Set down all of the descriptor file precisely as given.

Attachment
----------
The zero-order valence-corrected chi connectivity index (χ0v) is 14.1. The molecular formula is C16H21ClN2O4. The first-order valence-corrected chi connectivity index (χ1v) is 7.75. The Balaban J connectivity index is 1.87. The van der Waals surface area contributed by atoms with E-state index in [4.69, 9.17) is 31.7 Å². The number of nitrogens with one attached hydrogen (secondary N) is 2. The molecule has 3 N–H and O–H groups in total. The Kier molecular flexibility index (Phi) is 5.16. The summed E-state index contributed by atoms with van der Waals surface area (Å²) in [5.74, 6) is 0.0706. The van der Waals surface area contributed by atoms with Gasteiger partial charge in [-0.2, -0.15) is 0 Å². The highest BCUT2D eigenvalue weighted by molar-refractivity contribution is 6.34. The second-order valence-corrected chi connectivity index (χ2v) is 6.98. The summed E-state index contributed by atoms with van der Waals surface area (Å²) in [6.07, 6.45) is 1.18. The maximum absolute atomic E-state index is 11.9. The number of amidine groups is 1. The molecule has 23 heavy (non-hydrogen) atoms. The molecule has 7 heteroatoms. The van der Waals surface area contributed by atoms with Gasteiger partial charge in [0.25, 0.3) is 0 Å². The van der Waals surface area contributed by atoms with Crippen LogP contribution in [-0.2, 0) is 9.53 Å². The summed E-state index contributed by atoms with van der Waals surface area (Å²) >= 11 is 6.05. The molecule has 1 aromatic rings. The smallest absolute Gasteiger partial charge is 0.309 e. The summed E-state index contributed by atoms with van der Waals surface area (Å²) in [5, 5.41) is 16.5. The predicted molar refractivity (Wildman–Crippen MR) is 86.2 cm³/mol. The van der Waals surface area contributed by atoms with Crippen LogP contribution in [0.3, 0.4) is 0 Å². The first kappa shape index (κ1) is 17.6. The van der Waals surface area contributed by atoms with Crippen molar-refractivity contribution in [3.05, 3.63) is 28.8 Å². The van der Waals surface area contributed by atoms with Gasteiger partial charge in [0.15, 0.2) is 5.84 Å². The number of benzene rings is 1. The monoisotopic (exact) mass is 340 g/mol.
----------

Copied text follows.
The zero-order valence-corrected chi connectivity index (χ0v) is 14.1. The molecular formula is C16H21ClN2O4. The first-order valence-corrected chi connectivity index (χ1v) is 7.75. The Balaban J connectivity index is 1.87. The van der Waals surface area contributed by atoms with E-state index in [4.69, 9.17) is 31.7 Å². The number of nitrogens with one attached hydrogen (secondary N) is 2. The molecule has 3 N–H and O–H groups in total. The Kier molecular flexibility index (Phi) is 5.16. The summed E-state index contributed by atoms with van der Waals surface area (Å²) in [5.74, 6) is 0.0706. The van der Waals surface area contributed by atoms with Gasteiger partial charge in [-0.2, -0.15) is 0 Å². The highest BCUT2D eigenvalue weighted by molar-refractivity contribution is 6.34. The second-order valence-corrected chi connectivity index (χ2v) is 6.98. The summed E-state index contributed by atoms with van der Waals surface area (Å²) in [6.07, 6.45) is 1.18. The maximum absolute atomic E-state index is 11.9. The number of amidine groups is 1. The molecule has 23 heavy (non-hydrogen) atoms. The molecule has 7 heteroatoms. The van der Waals surface area contributed by atoms with Gasteiger partial charge in [0.25, 0.3) is 0 Å². The van der Waals surface area contributed by atoms with Crippen LogP contribution in [-0.2, 0) is 9.53 Å². The summed E-state index contributed by atoms with van der Waals surface area (Å²) >= 11 is 6.05. The molecule has 1 aromatic rings. The smallest absolute Gasteiger partial charge is 0.309 e. The summed E-state index contributed by atoms with van der Waals surface area (Å²) in [5, 5.41) is 16.5. The predicted molar refractivity (Wildman–Crippen MR) is 86.2 cm³/mol. The van der Waals surface area contributed by atoms with Crippen LogP contribution in [0.3, 0.4) is 0 Å². The first kappa shape index (κ1) is 17.6. The van der Waals surface area contributed by atoms with Crippen molar-refractivity contribution in [3.05, 3.63) is 28.8 Å². The van der Waals surface area contributed by atoms with Gasteiger partial charge in [0.15, 0.2) is 5.84 Å². The number of benzene rings is 1. The monoisotopic (exact) mass is 340 g/mol.